Decorative Kvevri of Twins Old Cellar Wine house in Napareuli
in November 2017, south of the Georgian capital Tbilisi, 8000 years old clay jars containing residual wine compounds were found.
The jars had images of grape clusters and men dancing.
This is (so far) the world's earliest evidence of grape wine-making.
During the Soviet period, Georgia was the biggest wine producer of the the Soviet Union.
After 1985, when Mikhail Gorbachev started an anti-alcohol campaign which raised the price of wine and restrictet the sale, many large georgian wine factories was closed.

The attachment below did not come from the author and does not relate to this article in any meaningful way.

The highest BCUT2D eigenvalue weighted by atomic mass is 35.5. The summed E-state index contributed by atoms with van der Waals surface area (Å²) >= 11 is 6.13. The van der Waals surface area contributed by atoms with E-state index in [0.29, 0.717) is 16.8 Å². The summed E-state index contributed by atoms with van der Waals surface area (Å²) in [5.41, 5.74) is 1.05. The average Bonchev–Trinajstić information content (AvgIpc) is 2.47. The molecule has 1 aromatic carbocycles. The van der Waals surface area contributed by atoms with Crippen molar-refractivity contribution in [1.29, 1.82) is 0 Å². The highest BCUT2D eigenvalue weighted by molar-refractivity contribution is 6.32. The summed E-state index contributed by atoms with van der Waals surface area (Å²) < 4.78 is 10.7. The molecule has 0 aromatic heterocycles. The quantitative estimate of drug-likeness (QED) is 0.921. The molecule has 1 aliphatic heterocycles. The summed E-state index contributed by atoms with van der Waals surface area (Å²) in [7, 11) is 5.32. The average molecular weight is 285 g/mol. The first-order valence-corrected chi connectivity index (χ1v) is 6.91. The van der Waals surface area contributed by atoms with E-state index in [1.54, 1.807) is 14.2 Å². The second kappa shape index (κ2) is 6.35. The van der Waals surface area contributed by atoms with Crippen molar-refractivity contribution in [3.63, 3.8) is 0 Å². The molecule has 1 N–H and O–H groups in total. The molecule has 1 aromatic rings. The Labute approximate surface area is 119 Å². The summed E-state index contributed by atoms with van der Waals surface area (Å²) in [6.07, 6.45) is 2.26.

After beeing independent in 1991, many small-scale producers have done a fantastic jobb to raise the quality of Georgian wine.
Georgia is known for kevri wines which are fermented in kevris (clay vessels) that are buried underground.
With kevri wines, the winemakers in Georgia are leading a wine making renaissance by doing what they have done for 8000 years.
In 2013, UNESCO added this ancient Georgian winemaking method to the UNESCO Intangible Cultural Heritage List.
Kapistoni Wines produces natural wines in kvevri.
Photo courtesy of Kapistoni Wines.
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